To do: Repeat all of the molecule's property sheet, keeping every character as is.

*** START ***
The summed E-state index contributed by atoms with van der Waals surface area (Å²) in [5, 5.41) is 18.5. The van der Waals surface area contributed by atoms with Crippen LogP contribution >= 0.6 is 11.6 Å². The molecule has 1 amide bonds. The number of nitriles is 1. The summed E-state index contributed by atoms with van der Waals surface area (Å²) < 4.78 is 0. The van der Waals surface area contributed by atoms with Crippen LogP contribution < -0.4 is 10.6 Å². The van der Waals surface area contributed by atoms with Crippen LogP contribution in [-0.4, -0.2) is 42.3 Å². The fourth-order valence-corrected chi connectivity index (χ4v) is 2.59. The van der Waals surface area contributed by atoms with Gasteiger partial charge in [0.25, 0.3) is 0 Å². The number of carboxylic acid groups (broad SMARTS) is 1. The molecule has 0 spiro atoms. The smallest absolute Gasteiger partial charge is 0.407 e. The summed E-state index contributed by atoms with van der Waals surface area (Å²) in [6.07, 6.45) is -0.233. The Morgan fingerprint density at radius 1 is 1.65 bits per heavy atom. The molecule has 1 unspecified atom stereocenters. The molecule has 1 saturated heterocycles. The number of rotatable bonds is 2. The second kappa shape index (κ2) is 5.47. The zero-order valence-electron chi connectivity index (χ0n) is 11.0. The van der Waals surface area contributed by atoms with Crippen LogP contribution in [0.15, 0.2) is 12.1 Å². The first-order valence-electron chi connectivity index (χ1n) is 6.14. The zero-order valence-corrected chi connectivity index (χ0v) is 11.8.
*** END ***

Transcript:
The summed E-state index contributed by atoms with van der Waals surface area (Å²) in [5, 5.41) is 18.5. The van der Waals surface area contributed by atoms with Crippen LogP contribution >= 0.6 is 11.6 Å². The molecule has 1 amide bonds. The number of nitriles is 1. The summed E-state index contributed by atoms with van der Waals surface area (Å²) < 4.78 is 0. The van der Waals surface area contributed by atoms with Crippen LogP contribution < -0.4 is 10.6 Å². The van der Waals surface area contributed by atoms with Crippen LogP contribution in [-0.4, -0.2) is 42.3 Å². The fourth-order valence-corrected chi connectivity index (χ4v) is 2.59. The van der Waals surface area contributed by atoms with Gasteiger partial charge in [0.25, 0.3) is 0 Å². The number of carboxylic acid groups (broad SMARTS) is 1. The molecule has 0 spiro atoms. The smallest absolute Gasteiger partial charge is 0.407 e. The summed E-state index contributed by atoms with van der Waals surface area (Å²) in [6.07, 6.45) is -0.233. The Morgan fingerprint density at radius 1 is 1.65 bits per heavy atom. The molecule has 1 unspecified atom stereocenters. The molecule has 1 saturated heterocycles. The number of rotatable bonds is 2. The second kappa shape index (κ2) is 5.47. The zero-order valence-electron chi connectivity index (χ0n) is 11.0. The van der Waals surface area contributed by atoms with Crippen LogP contribution in [0.15, 0.2) is 12.1 Å². The first-order valence-electron chi connectivity index (χ1n) is 6.14. The zero-order valence-corrected chi connectivity index (χ0v) is 11.8.